woman undertaking calculations with laptop and calculator

Why the Duxbury calculation should be a starting point, not the answer, for separating couples

When it comes to determining a lump sum payout on divorce, the Duxbury calculation is a common place to start – but it has limitations. Find out more in this useful guide.

When clients separate, cashflow modelling can be a useful tool to consider the impact of any asset split both now and in the future.


One question that professionals regularly ask me is: “What assumptions should we make when undertaking a cashflow model?”


Making the right assumptions is key to a good outcome. As the saying goes: “garbage in, garbage out”. Without accurate or realistic assumptions, the results of any cashflow analysis are likely to be wide of the mark.


When it comes to making assumptions, the Duxbury calculation – originating from Duxbury v Duxbury Fam 62 – is a common starting point.


However, there are limitations to this approach and other models you can consider – such as one from the Financial Conduct Authority (FCA). Read on to find out more about the importance of making the right assumptions, and why it matters.


Duxbury helps you work out the lump sum a client needs to generate periodic payments


The Duxbury calculation tries to work out the appropriate lump sum for a financially dependent party in the place of periodic payments (such as spousal maintenance).


The calculation is designed to arrive at a lump sum figure which, if invested to achieve capital growth, could be drawn in equal instalments and would last until the end of the recipient’s life. If the calculation has been made perfectly then there would be nothing left at the exact time of death.


However, to arrive at a Duxbury calculation, several assumptions need to be made. These will include:


  • Rates of growth
  • Life expectancy
  • Rates of inflation.


Let’s now look at the Duxbury assumptions.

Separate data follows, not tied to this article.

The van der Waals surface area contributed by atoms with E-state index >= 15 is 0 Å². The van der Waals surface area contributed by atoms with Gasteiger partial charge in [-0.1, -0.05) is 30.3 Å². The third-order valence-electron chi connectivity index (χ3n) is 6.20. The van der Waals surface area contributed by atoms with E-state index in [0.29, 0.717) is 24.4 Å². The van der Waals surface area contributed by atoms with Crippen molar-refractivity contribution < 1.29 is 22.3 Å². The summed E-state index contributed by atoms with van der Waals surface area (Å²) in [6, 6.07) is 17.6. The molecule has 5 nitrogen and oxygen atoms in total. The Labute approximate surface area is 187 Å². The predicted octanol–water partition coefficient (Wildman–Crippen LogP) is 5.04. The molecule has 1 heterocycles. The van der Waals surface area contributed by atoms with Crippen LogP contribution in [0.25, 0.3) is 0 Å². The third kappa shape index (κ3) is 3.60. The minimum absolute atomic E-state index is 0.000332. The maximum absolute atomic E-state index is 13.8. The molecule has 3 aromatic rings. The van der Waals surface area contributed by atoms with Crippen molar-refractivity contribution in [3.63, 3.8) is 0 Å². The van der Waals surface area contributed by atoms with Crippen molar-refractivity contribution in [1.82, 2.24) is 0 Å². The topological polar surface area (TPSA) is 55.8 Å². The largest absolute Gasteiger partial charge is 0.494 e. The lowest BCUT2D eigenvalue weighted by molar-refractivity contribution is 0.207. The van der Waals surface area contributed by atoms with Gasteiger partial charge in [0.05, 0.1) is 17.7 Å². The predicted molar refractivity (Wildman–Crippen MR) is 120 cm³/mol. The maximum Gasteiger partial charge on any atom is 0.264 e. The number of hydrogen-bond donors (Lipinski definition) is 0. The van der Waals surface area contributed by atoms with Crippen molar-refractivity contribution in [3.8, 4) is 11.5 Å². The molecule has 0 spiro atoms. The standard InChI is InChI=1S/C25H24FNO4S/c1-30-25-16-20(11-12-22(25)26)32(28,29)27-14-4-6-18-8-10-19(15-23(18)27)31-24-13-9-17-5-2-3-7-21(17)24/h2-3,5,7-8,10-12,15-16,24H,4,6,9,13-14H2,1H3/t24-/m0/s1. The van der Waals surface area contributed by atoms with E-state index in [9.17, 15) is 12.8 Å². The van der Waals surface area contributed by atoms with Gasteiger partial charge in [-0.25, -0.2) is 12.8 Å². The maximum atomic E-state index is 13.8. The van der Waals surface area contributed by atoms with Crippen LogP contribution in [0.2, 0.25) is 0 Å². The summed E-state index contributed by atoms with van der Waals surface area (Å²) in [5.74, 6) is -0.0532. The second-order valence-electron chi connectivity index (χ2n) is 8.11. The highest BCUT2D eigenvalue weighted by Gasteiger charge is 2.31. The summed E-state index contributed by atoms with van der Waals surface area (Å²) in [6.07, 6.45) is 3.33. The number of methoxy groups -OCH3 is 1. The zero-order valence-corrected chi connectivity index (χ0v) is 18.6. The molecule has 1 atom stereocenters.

Duxbury should be used as a starting point


Duxbury tables are frequently used to estimate the capital amount required to provide a certain level of income for the rest of an individual’s life.


My view is that, while useful, the Duxbury calculation should be used as a starting point, rather than a set answer.


Of course, the accuracy of any outcome lives or dies by the assumptions the calculations are based on. And, when you generate a “number”, the client will often believe they have enough money for the rest of their life – when this may not be the case.


As a reminder, here are the assumptions Duxbury is based on:


  • An income yield of 3%
  • Annual capital growth of 3.75%
  • An inflation rate of 3%
  • The client receives a full State Pension that rises in line with the cost of living
  • A consistent rate of Income Tax and Capital Gains Tax with tax bands and allowances index-linked
  • A constant level of drawdown, index-linked
  • The recipient lives to the exact assumed life expectancy
  • There is no change to the State Pension Age in the period under review.


Duxbury also assumes there is no consideration given to ongoing product or adviser costs.


The life expectancy assumption might significantly underestimate a client’s life span


The aim of a Duxbury calculation is to ensure the lump sum generates an income for life.


However, few clients are “average”. The likelihood is:


  • A client is healthy and lives to a grand old age
  • A client suffers from poor health and dies before the “average”


Naturally, this is a problem for healthy clients who outlive a settlement that assumes an earlier death. So, it may be necessary to assume a longer life expectancy – and this will, of course, require a larger lump sum under a Duxbury calculation.


The client may not receive a full State Pension, and the age may rise